Muslim students are inviting the homeless to join them in breaking their fast for Ramadan in the hope to challenge misconceptions about Islam.

Students from the University of London's School of Oriental and African Studies (SOAS) are welcoming the public to their "Ramadan Tent" during Islam's holy month. The university, in Bloomsbury, is being used as the site where iftar, the sunset meal which breaks the fast, will be served.

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Students and members of the public at the Ramadan Tent

Omar Salha, an SOAS alumnus, says he came up with the idea because he wanted to connect with communities.

"We want this Ramadan campaign to challenge some of the misconceptions people have about Islam. But it's also about connecting with all communities on a more humanistic level. It's only right that as Muslims and Londoners we serve the wider London community in the spirit of Ramadan.

"Some residents from St Mungo's saw our advert in their residence and came," he continued, saying he was particularly keen to reach out to those ostracised by society. "They were reluctant to say who they were at the beginning, but later said they were happy that there are still people reaching out to them."

Since starting last Wednesday, the number of participants in the fast has ranged from 80 to 120 per day. Involvement in the campaign, from both students and the public, has increased "significantly", Salha says, with the youngest volunteer aged just 11.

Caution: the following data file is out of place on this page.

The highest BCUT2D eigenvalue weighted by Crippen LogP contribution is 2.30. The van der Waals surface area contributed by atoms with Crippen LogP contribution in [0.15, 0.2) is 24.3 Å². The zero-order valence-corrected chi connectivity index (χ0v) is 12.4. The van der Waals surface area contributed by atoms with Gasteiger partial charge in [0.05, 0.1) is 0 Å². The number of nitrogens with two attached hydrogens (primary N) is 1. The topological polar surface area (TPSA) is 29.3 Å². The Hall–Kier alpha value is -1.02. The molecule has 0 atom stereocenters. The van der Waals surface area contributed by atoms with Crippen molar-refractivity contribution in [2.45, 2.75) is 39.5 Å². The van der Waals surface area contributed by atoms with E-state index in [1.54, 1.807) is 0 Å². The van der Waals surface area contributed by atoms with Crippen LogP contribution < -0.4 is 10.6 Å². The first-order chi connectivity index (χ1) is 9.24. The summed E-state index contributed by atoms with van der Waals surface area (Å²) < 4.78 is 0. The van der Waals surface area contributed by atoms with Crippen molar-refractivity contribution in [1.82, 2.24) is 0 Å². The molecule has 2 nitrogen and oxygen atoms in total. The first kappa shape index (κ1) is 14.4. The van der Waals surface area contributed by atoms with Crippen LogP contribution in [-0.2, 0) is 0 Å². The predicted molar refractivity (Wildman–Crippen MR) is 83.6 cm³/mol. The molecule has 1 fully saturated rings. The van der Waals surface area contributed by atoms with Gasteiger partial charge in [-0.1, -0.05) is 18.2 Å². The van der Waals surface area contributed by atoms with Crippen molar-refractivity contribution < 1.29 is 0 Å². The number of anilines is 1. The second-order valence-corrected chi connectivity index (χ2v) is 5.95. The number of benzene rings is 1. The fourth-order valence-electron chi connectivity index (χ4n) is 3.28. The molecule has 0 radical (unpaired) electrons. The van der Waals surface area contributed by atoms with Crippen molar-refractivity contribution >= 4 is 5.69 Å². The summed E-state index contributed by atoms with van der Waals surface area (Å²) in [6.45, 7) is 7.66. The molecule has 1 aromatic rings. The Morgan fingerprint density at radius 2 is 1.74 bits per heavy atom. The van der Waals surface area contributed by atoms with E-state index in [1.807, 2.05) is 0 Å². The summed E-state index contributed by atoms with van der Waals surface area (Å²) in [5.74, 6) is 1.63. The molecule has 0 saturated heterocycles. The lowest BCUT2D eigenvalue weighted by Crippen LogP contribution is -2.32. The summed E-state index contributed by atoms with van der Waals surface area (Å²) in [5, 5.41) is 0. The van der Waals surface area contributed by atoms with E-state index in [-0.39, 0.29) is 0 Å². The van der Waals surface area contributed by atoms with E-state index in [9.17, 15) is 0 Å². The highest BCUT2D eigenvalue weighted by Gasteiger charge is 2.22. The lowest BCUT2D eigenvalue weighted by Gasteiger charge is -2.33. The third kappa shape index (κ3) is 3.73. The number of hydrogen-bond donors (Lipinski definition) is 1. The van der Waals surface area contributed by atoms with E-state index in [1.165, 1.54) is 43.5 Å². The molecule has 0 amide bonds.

"The support and gratitude from our guests, volunteers, various commentators and donors has been astounding," Salha adds. "The purpose of Ramadan Tent is to understand and appreciate the importance of charity and remembering those less fortunate than us; to join in the practise of sharing and caring and charitable duties towards our family, our local community and our nation.

"To invite the homeless and the poor and not turn them away, even if all we can give is half a date; to say a good word, to smile, to safeguard our environment and pick up rubbish and above all else to keep peace and good relations between people."

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A spokesperson for St Mungo's said: "The students from SOAS asked us to let our residents, staff and volunteers know that the Ramadan Tent was open and people were welcome to attend if they wished, to share and learn more. We did so and it looks like some of our residents went along.

"We value support in many ways - almost 500 volunteers generously share their time and skills with us and we welcome ways in which our residents can join in community activities."

To find out more or volunteer all year round, visit the website.

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  • Dates, which are traditionally used to break fasts

  • Setting up